PIF7 is a master regulator of thermomorphogenesis in shade | Panda Anku

Synergistic effect of low R/FR and elevated temperature on hypocotyl growth

Previous studies suggest that both low R/FR and warm temperatures promote growth through the phyB-PIF-auxin signaling module5,11,12,25,26,30,35. We asked what the response to both signals would be when presented simultaneously. Seedlings were grown in constant white light (WL) at 21 °C for 3 days. Afterward, they were kept in WL at 21 °C (21WL) or moved either to WL at 30 °C (30WL), to low R/FR at 21 °C (21FR), or to low R/FR at 30 °C (30FR, warm shade) for additional 3–5 days (Fig. 1a). We chose 30 °C for our experimental set-up since we found that maximal hypocotyl elongation in response to elevated temperature occurred between 28 and 30 °C (Supplementary Fig. 1a).

Fig. 1: Synergistic hypocotyl elongation under combined shade and warm temperature.
figure 1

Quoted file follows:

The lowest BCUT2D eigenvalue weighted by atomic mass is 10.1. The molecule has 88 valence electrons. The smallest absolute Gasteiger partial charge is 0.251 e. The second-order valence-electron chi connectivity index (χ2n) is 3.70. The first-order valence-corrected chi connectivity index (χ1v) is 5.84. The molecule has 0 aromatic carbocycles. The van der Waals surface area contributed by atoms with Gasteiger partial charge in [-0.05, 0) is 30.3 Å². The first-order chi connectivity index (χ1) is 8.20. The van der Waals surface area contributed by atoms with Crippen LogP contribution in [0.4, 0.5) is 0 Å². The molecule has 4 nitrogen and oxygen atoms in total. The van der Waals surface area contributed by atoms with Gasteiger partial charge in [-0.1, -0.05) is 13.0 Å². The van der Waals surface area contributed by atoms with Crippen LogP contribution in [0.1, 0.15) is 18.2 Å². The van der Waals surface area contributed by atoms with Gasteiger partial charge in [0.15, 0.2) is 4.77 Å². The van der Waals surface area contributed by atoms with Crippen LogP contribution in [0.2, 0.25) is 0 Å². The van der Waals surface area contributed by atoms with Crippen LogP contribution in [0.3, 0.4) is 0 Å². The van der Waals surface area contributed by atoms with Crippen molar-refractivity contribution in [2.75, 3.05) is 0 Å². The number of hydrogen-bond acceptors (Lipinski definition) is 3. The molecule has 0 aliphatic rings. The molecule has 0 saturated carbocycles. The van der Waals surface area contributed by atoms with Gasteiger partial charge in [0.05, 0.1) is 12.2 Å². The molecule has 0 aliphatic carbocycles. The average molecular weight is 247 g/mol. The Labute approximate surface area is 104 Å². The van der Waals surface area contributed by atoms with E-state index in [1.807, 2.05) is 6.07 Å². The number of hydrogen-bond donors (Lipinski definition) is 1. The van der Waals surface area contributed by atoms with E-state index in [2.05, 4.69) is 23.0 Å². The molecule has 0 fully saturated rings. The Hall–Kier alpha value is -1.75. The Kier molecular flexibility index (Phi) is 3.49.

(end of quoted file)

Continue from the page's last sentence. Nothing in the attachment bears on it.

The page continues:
a Scheme of the experimental design. Seedlings were grown in 21 °C with constant simulated white light (WL) for 3 days and then moved to 30 °C (30WL), 21 °C with shade (21FR, R/FR = 0.6), 30 °C with shade (30FR, R/FR = 0.6) or kept at 21 °C white light (21WL) for three more days. b Representative images of 6-day-old Arabidopsis wild-type seedlings grown as described in (a). Scale bar = 2 mm. c Hypocotyl length of wild-type seedlings during the first 4 days after transfer to the different conditions. Insert is an enlargement of the first hours. The average values +/− SE are shown, n = 8 or more seedlings per time point (for the exact number in each sample, see Source data). d Representative SEM images of hypocotyl epidermal cell lengths at the apex, base, and middle of 6-day-old seedlings grown as described in (a). We repeated the experiment five times with similar results. Scale bar = 100 µm e. Hypocotyl epidermal cell length was determined from confocal images of 8–9 seedlings per condition and 2–3 cells per segment. The number of cells (n) is shown under each box. f Hypocotyl length of 6-day-old wild-type seedlings grown for 3 days at 21WL and then moved to the indicated temperature and light. The response to 21FR is shown for two different chambers used for the experiment. The number of seedlings (n) is shown on top of each box. g Hypocotyl length of 6-day-old wild-type seedlings grown for 3 days at 21WL, then moved to the indicated conditions. In gray, the plates were transferred from 21FR to 30WL or from 30WL to 21FR, after the indicated time and stayed there for the rest of the experiment. The number of seedlings (n) is shown under each box. In bg, PAR = 70 µmol m−2 s−1. In eg, Different letters denote statistical differences (p < 0.05) among samples as assessed by one-way ANOVA and Tukey HSD. Boxes indicate the first and third quartiles and the whiskers indicate the minimum and maximum values, the black lines within the boxes indicate the median values and gray dots mark the individual measurements.